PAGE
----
Some countries, for example, require foreign teachers to have either a TEFL or CELTA certification to obtain a visa/work permit required to legally teach in the country – with potentially hefty fines for those who skirt the rules and get caught.
To gain access to higher institutes of learning and elite schools that pay the highest salaries, you may need a CELTA certificate to get your foot in the door.
The bottom line is that, in the long run, having a TEFL or CELTA certification is an enormous asset that makes you much more attractive to employers by demonstrating your commitment to teaching. In terms of a cost-benefit analysis, these certifications nearly always pay off over time.
Do I Need a CELTA or TEFL to Teach Online?
In most cases, you will not need a TEFL, and certainly not a CELTA, to land an online teaching job. To attract the most candidates in order to compensate for high turnover rates, most online ESL companies have relatively lax policies regarding requirements.
The standard requirements for online teaching gigs are typically a 4-year degree of any type and native English-speaking status. A small (and increasing) percentage of online ESL platforms do require TEFL certification (like Magic Ears), so it certainly won’t hurt to get one.
An important consideration is that, in addition to making you more attractive to a hiring manager, having proper certification also gives you an advantage when you negotiate your salary. TEFL-certified teachers can demand higher pay than their non-certified peers.
Is a CELTA Certificate the Same as a TEFL Certificate?
No. Both are certifications to teach English as a foreign language (ESL) that demonstrate professionalism and commitment to language instruction. However, Teaching English as a Foreign Language (TEFL) is a more common and standard form of certification in the ESL industry, while Certificate in English Language Teaching to Adults (CELTA) is a higher-tier qualification designed for long-term teaching professionals.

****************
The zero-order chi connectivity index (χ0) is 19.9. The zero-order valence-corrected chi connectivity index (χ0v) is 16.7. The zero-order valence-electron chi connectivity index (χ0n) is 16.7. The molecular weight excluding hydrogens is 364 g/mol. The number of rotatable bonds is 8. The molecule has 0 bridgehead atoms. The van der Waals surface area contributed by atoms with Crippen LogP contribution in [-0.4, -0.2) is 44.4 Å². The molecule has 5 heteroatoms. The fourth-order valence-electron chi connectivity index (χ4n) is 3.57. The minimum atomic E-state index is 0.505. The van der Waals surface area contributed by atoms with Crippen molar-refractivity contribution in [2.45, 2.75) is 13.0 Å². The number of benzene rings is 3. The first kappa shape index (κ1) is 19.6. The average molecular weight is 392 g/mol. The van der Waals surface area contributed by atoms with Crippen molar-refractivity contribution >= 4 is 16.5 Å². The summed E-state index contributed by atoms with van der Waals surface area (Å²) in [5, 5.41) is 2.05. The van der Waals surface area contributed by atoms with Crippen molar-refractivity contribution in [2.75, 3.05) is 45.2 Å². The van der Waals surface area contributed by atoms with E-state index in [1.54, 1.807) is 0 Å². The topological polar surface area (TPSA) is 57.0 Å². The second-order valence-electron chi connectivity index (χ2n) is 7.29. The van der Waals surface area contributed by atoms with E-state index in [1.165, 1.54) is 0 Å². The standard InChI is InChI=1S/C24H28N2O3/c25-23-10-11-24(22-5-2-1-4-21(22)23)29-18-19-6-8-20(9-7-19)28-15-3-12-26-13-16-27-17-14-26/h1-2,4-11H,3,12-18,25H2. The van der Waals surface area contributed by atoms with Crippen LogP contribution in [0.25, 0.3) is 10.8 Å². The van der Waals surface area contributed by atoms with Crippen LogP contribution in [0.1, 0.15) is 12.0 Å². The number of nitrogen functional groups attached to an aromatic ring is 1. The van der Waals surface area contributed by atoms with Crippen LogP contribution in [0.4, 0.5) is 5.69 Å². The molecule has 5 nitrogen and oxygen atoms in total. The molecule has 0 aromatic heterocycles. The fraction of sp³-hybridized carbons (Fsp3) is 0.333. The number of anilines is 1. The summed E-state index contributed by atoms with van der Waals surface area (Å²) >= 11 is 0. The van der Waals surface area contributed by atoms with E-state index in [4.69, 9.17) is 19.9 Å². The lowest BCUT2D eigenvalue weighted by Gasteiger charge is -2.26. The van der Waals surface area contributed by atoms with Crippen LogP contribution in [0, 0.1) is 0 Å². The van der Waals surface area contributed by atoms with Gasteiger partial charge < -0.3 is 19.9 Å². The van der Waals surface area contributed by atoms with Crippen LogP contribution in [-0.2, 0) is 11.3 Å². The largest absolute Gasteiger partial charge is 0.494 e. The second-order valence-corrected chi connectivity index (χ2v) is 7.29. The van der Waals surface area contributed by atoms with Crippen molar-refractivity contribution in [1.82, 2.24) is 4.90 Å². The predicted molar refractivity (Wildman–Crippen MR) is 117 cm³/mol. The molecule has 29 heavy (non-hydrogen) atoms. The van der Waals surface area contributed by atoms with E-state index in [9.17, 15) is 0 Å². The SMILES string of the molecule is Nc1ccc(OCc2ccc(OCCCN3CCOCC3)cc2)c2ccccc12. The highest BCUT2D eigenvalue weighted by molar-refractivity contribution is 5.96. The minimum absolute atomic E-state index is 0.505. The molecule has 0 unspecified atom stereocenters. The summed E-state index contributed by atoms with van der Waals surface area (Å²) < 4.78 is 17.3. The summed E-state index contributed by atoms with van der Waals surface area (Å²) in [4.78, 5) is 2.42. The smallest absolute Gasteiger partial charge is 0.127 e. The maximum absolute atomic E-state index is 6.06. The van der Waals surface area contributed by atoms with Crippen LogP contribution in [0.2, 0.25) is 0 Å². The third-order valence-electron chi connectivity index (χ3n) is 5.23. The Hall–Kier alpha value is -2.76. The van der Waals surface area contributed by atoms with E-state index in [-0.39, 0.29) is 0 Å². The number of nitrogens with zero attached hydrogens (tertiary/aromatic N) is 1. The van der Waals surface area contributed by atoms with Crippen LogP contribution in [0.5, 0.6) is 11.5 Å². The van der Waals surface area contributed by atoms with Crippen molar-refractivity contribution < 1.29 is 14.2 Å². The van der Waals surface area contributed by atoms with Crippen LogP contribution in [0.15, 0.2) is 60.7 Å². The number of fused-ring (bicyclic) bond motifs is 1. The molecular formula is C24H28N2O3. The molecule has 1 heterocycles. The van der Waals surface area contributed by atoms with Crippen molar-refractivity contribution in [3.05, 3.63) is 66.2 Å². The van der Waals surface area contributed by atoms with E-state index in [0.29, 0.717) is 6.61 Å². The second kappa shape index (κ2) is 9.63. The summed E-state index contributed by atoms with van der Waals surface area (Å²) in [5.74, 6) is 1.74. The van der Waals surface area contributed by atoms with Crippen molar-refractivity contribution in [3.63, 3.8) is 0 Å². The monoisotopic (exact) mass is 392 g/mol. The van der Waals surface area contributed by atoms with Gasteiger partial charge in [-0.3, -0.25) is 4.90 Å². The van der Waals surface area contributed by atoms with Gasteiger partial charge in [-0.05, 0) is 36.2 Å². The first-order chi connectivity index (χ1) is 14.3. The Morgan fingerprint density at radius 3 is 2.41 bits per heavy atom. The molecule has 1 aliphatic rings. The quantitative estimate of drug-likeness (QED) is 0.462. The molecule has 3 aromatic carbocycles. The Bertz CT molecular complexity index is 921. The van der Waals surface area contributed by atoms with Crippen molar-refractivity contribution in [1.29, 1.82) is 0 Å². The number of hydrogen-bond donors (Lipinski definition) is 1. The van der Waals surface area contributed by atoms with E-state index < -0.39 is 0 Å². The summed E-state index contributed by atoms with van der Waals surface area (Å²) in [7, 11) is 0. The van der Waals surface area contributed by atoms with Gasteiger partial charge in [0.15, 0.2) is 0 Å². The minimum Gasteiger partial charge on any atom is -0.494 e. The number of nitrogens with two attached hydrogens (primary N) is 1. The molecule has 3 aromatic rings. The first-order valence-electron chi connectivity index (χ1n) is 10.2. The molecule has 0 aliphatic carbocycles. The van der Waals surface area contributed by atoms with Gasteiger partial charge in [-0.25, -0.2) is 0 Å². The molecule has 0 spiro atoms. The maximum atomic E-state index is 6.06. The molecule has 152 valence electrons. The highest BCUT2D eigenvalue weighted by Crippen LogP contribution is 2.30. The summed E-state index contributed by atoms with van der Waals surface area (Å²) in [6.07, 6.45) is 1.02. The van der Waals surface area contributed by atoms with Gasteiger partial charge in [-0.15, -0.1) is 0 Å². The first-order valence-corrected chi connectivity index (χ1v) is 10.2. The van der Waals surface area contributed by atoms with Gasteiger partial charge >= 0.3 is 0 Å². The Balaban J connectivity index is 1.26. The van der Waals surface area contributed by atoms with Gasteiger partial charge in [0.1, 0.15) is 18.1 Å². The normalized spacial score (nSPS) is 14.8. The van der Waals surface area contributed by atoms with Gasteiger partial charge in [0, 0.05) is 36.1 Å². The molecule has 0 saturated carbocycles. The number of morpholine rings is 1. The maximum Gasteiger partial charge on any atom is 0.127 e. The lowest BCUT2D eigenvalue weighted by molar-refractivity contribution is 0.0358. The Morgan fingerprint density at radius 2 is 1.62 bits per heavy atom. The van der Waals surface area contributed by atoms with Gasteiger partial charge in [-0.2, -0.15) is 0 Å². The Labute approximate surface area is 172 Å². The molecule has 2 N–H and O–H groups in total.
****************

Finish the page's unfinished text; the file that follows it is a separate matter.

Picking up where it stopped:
What Are the Main Differences Between a CELTA and TEFL?
While CELTA and TEFL are both certification courses that train teachers in best practices to effectively teach English as a secondary language (ESL), they are not the same and have important differences:
- TEFL is better suited for newcomers to the ESL field and teachers who want to “get their feet” wet while earning a marketable, affordable certification. CELTA, on the other hand, is ideal for committed, long-term teachers.
- TEFL courses generally require less time commitment and offer greater flexibility schedule-wise than CELTA courses.
- TEFL programs have slightly less rigorous standards for acceptance into their programs compared to CELTA courses.
- TEFL courses are nearly always more affordable than CELTA courses.